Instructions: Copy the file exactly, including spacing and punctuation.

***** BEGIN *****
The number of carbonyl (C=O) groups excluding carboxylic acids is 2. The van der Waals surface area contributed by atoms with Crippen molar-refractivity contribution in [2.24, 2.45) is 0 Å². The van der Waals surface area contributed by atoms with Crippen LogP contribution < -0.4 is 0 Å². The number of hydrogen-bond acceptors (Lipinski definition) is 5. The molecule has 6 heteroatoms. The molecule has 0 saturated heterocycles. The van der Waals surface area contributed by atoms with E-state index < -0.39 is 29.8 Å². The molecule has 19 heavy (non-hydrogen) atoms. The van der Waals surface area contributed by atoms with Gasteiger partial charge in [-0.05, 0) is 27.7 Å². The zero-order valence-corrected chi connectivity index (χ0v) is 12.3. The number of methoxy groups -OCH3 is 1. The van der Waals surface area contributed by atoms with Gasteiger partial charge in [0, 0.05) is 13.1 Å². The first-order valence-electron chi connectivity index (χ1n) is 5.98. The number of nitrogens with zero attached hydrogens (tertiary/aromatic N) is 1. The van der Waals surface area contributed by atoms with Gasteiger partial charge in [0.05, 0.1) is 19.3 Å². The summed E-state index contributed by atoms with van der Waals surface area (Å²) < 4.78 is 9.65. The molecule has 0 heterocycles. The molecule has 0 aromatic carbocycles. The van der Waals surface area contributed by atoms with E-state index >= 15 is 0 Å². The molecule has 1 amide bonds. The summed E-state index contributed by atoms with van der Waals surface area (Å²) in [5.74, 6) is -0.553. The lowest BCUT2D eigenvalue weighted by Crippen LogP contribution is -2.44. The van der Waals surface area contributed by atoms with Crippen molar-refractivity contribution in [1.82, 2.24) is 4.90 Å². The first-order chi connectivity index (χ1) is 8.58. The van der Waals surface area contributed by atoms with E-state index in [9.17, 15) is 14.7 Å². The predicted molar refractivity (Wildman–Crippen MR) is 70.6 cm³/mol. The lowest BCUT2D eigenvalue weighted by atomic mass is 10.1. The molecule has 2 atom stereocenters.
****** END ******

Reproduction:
The number of carbonyl (C=O) groups excluding carboxylic acids is 2. The van der Waals surface area contributed by atoms with Crippen molar-refractivity contribution in [2.24, 2.45) is 0 Å². The van der Waals surface area contributed by atoms with Crippen LogP contribution < -0.4 is 0 Å². The number of hydrogen-bond acceptors (Lipinski definition) is 5. The molecule has 6 heteroatoms. The molecule has 0 saturated heterocycles. The van der Waals surface area contributed by atoms with E-state index < -0.39 is 29.8 Å². The molecule has 19 heavy (non-hydrogen) atoms. The van der Waals surface area contributed by atoms with Gasteiger partial charge in [-0.05, 0) is 27.7 Å². The zero-order valence-corrected chi connectivity index (χ0v) is 12.3. The number of methoxy groups -OCH3 is 1. The van der Waals surface area contributed by atoms with Gasteiger partial charge in [0, 0.05) is 13.1 Å². The first-order valence-electron chi connectivity index (χ1n) is 5.98. The number of nitrogens with zero attached hydrogens (tertiary/aromatic N) is 1. The van der Waals surface area contributed by atoms with Gasteiger partial charge in [0.05, 0.1) is 19.3 Å². The summed E-state index contributed by atoms with van der Waals surface area (Å²) < 4.78 is 9.65. The molecule has 0 heterocycles. The molecule has 0 aromatic carbocycles. The van der Waals surface area contributed by atoms with E-state index >= 15 is 0 Å². The molecule has 1 amide bonds. The summed E-state index contributed by atoms with van der Waals surface area (Å²) in [5.74, 6) is -0.553. The lowest BCUT2D eigenvalue weighted by Crippen LogP contribution is -2.44. The van der Waals surface area contributed by atoms with Crippen molar-refractivity contribution in [1.82, 2.24) is 4.90 Å². The first-order chi connectivity index (χ1) is 8.58. The van der Waals surface area contributed by atoms with E-state index in [9.17, 15) is 14.7 Å². The predicted molar refractivity (Wildman–Crippen MR) is 70.6 cm³/mol. The lowest BCUT2D eigenvalue weighted by atomic mass is 10.1. The molecule has 2 atom stereocenters.